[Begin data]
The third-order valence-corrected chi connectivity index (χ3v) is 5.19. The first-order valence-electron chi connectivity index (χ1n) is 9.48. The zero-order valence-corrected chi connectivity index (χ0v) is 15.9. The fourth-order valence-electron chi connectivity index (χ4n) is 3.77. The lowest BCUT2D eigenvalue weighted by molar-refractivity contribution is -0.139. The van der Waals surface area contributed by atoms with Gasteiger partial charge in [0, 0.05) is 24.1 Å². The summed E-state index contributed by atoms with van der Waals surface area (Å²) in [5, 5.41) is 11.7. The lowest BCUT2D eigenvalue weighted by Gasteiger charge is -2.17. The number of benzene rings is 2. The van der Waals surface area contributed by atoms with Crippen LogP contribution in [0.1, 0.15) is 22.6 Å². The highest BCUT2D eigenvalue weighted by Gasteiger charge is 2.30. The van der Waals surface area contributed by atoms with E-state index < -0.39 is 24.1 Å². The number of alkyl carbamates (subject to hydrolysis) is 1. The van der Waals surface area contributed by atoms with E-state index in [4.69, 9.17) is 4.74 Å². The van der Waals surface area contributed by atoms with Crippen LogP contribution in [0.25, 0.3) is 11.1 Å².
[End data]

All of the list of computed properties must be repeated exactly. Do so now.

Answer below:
The third-order valence-corrected chi connectivity index (χ3v) is 5.19. The first-order valence-electron chi connectivity index (χ1n) is 9.48. The zero-order valence-corrected chi connectivity index (χ0v) is 15.9. The fourth-order valence-electron chi connectivity index (χ4n) is 3.77. The lowest BCUT2D eigenvalue weighted by molar-refractivity contribution is -0.139. The van der Waals surface area contributed by atoms with Gasteiger partial charge in [0, 0.05) is 24.1 Å². The summed E-state index contributed by atoms with van der Waals surface area (Å²) in [5, 5.41) is 11.7. The lowest BCUT2D eigenvalue weighted by Gasteiger charge is -2.17. The number of benzene rings is 2. The van der Waals surface area contributed by atoms with Crippen LogP contribution in [0.1, 0.15) is 22.6 Å². The highest BCUT2D eigenvalue weighted by Gasteiger charge is 2.30. The van der Waals surface area contributed by atoms with E-state index < -0.39 is 24.1 Å². The number of alkyl carbamates (subject to hydrolysis) is 1. The van der Waals surface area contributed by atoms with E-state index in [4.69, 9.17) is 4.74 Å². The van der Waals surface area contributed by atoms with Crippen LogP contribution in [0.25, 0.3) is 11.1 Å².